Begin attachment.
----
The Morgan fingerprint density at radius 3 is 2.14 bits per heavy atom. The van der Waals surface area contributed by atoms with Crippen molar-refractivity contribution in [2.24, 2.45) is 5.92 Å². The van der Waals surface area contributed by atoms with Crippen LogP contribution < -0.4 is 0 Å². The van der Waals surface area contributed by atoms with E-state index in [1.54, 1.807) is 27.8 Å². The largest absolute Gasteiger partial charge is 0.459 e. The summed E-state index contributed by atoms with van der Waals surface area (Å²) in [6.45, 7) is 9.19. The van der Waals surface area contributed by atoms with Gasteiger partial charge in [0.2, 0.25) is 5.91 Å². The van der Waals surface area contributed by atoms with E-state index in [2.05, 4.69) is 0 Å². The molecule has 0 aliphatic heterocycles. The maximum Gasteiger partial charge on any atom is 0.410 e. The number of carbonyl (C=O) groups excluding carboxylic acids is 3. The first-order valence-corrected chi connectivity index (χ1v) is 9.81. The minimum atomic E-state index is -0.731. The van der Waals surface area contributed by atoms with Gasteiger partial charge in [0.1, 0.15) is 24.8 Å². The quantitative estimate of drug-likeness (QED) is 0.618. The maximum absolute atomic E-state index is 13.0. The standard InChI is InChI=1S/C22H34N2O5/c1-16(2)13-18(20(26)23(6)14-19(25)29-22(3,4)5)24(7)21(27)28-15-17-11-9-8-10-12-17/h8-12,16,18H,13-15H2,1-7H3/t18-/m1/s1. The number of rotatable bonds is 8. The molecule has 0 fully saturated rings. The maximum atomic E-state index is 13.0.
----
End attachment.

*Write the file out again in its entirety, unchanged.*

The Morgan fingerprint density at radius 3 is 2.14 bits per heavy atom. The van der Waals surface area contributed by atoms with Crippen molar-refractivity contribution in [2.24, 2.45) is 5.92 Å². The van der Waals surface area contributed by atoms with Crippen LogP contribution < -0.4 is 0 Å². The van der Waals surface area contributed by atoms with E-state index in [1.54, 1.807) is 27.8 Å². The largest absolute Gasteiger partial charge is 0.459 e. The summed E-state index contributed by atoms with van der Waals surface area (Å²) in [6.45, 7) is 9.19. The van der Waals surface area contributed by atoms with Gasteiger partial charge in [0.2, 0.25) is 5.91 Å². The van der Waals surface area contributed by atoms with E-state index in [2.05, 4.69) is 0 Å². The molecule has 0 aliphatic heterocycles. The maximum Gasteiger partial charge on any atom is 0.410 e. The number of carbonyl (C=O) groups excluding carboxylic acids is 3. The first-order valence-corrected chi connectivity index (χ1v) is 9.81. The minimum atomic E-state index is -0.731. The van der Waals surface area contributed by atoms with Gasteiger partial charge in [0.1, 0.15) is 24.8 Å². The quantitative estimate of drug-likeness (QED) is 0.618. The maximum absolute atomic E-state index is 13.0. The standard InChI is InChI=1S/C22H34N2O5/c1-16(2)13-18(20(26)23(6)14-19(25)29-22(3,4)5)24(7)21(27)28-15-17-11-9-8-10-12-17/h8-12,16,18H,13-15H2,1-7H3/t18-/m1/s1. The number of rotatable bonds is 8. The molecule has 0 fully saturated rings. The maximum atomic E-state index is 13.0.